Making History: Kamala Harris as Biden’s VP Pick

Kamala Harris is Named Joe Biden’s Vice-Presidential Running-Mate

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Gage Skidmore from Peoria, AZ, United States of America / CC BY-SA (https://creativecommons.org/licenses/by-sa/2.0)

This is a photo of Kamala Harris speaking at a rally for her presidential campaign. This event was held at the 2019 Iowa Democratic Wing Ding at Surf Ballroom in Clear Lake, Iowa.

Caitlynn Kelley, Editor and Journalist

After waiting what seemed like forever, Presidential Nominee and Former Vice President of the United States, Joe Biden, picked California Senator Kamala Harris as his running mate on Wednesday, August 19, 2020. On night 3 of the Democratic National Convention, Kamala Harris made history as the first woman of color Vice Presidential nominee backed by a major political party. According to Harris, her mother, Shyamala Gopalan Harris, charged her with the following statement that has become her life’s motto: “You may be the first, but make sure you’re not the last.”

“You may be the first, but make sure you’re not the last.” ”

— Shyamala Gopalan Harris

Kamala Harris has been championed as Biden’s running mate due to her diverse background. Having women and women of color elected to positions of power gives politics a different lens and seeks to pay attention to the problems that affect diverse communities. Many women who have political clout see themselves as role models for girls and women to become politically active and potentially run for political office themselves someday. 

Those who support Kamala Harris as Biden’s Vice Presidential candidate call the nomination revolutionary in terms of race and gender. Diversity and representation are some of the main points that the Democract party likes to champion. The 116th Congress reigned in the most ethnically and racially diverse Congress in United States history. The Freshman class of the 116th Congress contains some of the most high profile and diverse candidates yet, such as Representative Alexandria Ocasio-Cortez (NY-District 14), Representative Rashida Tlaib (D-MI), and Representative Deb Haaland (D-NM). 

Junior Chyanne Harris believes that Harris becoming Biden’s Vice Presidential pick is revolutionary, “Her as a VP is very groundbreaking because she is not only a woman, but also a black woman, so she is breaking barriers and giving more representation in the White House.”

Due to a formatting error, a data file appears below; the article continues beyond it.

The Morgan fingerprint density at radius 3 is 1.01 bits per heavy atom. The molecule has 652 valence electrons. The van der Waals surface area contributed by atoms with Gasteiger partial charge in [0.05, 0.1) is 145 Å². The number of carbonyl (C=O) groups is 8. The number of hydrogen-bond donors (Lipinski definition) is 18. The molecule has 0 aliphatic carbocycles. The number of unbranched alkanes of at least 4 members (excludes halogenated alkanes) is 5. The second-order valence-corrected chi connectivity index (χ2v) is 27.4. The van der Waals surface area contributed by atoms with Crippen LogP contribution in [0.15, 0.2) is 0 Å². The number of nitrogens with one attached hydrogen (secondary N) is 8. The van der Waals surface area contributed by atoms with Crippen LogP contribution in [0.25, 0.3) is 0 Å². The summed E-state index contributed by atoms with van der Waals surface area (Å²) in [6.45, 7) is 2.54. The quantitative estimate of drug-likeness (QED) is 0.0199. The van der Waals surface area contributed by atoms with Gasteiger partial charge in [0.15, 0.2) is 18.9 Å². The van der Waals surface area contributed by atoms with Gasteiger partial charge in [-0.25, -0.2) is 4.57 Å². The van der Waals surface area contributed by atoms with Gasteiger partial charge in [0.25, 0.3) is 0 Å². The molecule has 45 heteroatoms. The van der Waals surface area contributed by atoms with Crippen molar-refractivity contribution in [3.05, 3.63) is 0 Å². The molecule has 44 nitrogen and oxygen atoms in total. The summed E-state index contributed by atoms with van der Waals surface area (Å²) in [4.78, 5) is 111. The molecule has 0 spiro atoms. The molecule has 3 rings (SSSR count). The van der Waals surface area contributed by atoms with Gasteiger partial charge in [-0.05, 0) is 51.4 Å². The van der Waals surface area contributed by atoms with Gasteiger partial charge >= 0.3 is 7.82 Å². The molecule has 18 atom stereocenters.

Junior Stacy Vazquez calls Harris’s nomination as VP groundbreaking, “They keep telling us ‘Well anyone can be president,’ but we’ve never actually had a female candidate elected besides Hillary Clinton [who is] a white woman. Although her becoming president would have been a big step, she would still be a white person in power. I think that Harris is not just representing women. She is representing all the people out there that think they can’t make it because of their race or ethnicity. I think that her running for VP is already groundbreaking in itself. If she wins, it would be even better.”

Sophomore Jaelyn Munoz acknowledges that Harris’s nomination is revolutionary, but feels that it isn’t authentic,” Maybe because she is a woman, and she is of color. But she won’t be VP because Biden likes her and believes she can make a difference, it’ll be because he needs her to win.”

Chyanne Harris believes that Kamala Harris becoming Biden’s running mate has had a positive impact on the young. “Seeing a minority [woman…] in the White House and to see her be a nominee has a huge impact on the youth because if we weren’t interested in politics before, we are now…Most of us want to see her in that position and are rooting for her and for someone we know will make a change.”

Vazquez concurs with her and believes that Harris’s nomination has a good influence on today’s youth, “I am proud to see a minority candidate on that ballot. I feel like more people need to go out and be brave enough to become a nominee, including white people. I think this is a step toward more representation in politics. I think it has an impact on [our] youth for sure. Many kids dream of becoming president or vice president, but then see only white males in that position. Don’t get me wrong there’s nothing wrong with a white male president, but, I think it could be a little discouraging not having a lot of representation. I think this will show little girls that think they can’t make it because the system isn’t in their favor, that anyone can make it.”

Munoz states that actions should matter more than a candidate’s race or ethnicity, “I don’t care what she looks like or where she comes from, as long as she is standing up and doing things that are right. I think it depends on who you ask, because for some youth it doesn’t have an effect, and [for] some it does.”

Harris was a part of a list of potential nominees for Biden’s Vice Presidential running mate. Massachusetts Senator Elizabeth Warren, Georgian Democrat Stacey Abrams, and former Obama administration National Security Advisor Susan Rice were some of the other contenders on the list. 

Before becoming Biden’s running mate, Harris was a 2020 Presidential nominee herself, however she dropped out of the race on December 3, 2020 because she didn’t have enough money to help support the campaign. Many female voters, especially Black female voters, were excited to see a candidate who looks like them in the race. There are predictions that the Black female vote will bring Biden and Harris to the White House, based on the demographics major participation in the 2018 elections.